There are many churches that see this change and are working hard against it to better equip their believers and help them really live the life the New Testament calls us to live. Churches that emphasize serving Christ “New Testament” style with work that is hands on in their neighborhoods and communities.

But we need to be careful, even when we do this, because we have spent 200 (in America) to 2000 (across Christendom) years building our own traditions on top of what we see in the New Testament. We need to make sure our Churches are ready to be as flexible as they need them to be in order to be there for the lost and brokenhearted.

Does this mean we compromise? No, we already see what compromising does to our churches, (hint: look around) but it does mean a deep analysis of what we do.

It means asking ourselves, “Is this biblical? Or is this tradition man has created?”

It is easy to do this when we are talking about our programs and outreaches, it is harder to do this when we talk about our worship services and leadership development.

We must ask ourselves, 'Is this #biblical? Or is this tradition man has created?' Click To Tweet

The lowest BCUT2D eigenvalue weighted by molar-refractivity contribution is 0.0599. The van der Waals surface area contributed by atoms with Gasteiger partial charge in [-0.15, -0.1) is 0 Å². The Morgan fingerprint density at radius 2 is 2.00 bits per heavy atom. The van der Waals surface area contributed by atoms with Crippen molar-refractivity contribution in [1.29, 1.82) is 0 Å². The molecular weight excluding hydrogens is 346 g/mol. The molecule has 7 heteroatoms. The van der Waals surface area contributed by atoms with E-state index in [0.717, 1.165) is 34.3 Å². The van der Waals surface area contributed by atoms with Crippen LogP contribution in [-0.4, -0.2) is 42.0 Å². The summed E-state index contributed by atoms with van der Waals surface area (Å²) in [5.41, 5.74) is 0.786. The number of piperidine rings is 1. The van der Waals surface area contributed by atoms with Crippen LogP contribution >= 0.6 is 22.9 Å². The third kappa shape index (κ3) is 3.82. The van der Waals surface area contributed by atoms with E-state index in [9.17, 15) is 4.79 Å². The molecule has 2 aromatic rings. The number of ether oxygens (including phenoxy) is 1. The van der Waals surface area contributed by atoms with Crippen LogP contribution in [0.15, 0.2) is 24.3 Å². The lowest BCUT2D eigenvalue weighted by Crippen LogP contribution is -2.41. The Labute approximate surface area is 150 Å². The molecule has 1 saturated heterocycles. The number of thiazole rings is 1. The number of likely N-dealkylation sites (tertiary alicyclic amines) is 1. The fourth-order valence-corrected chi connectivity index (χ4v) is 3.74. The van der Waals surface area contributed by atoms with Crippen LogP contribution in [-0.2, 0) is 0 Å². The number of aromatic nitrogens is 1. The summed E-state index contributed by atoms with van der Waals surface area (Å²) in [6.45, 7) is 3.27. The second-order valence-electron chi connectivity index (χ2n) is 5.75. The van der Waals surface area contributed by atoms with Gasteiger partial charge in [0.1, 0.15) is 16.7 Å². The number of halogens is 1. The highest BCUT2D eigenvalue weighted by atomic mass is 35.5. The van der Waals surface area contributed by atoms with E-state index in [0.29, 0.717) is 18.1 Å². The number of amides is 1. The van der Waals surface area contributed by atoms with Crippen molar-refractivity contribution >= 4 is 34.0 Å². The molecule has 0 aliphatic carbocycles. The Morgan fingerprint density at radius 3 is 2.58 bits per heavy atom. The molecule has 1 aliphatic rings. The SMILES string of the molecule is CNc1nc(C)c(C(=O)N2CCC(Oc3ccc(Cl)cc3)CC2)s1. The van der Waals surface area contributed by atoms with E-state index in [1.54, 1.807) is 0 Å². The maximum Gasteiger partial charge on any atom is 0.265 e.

Seal it for Thy courts above

Christianity clifftopI do think that the church in the U.S. is losing ground, but Christ’s plan for this age IS. HIS. CHURCH.

It isn’t going anywhere. When He returns His church will be waiting for Him. It has already been prophesied.

The question is: Will we be standing next to each other, and our neighbors, and our friends and family, or will we be standing alone because we didn’t want to challenge our long-held assumptions on what the church is “supposed” to be?

We need to work harder than ever before because of the mistakes we have made.

But we can do it.

The prophets kept working in their cities. Paul and his followers dealt with beatings, prison, and ultimately death but ran the race and fought the good fight.

We can do the same as long as we see that “fighting the good fight” means taking care of the widows and orphans and “running the race” is effectively raising leaders and planting churches.

Despite the slander and condemning tone of the world around us, We Need To Be Bold.

We need to see the lost for what they are, not a threat, but a soul longing for Christ.

Christ’s plan for this age IS. HIS. #CHURCH. Click To Tweet

Thankfully I am not the first to see the need to take action. There are many churches and parachurch organizations that are already working towards a deeper understanding of our times, the implications of our history and, more importantly, what we must be ready to do next, The Borough being one of them.

So, the question is: Will you do your Sunday duty and live your life as you see fit? Or will you be a part of the shift, the re-focus back onto Christ and the teachings that came from His Apostles on how we should live?

Will we be the church Christ has called us to be?

A chapter of our church history is closing, but the beginning of the future of the church is at hand.

Here’s my heart, Lord, take and seal it

Seal it for Thy courts above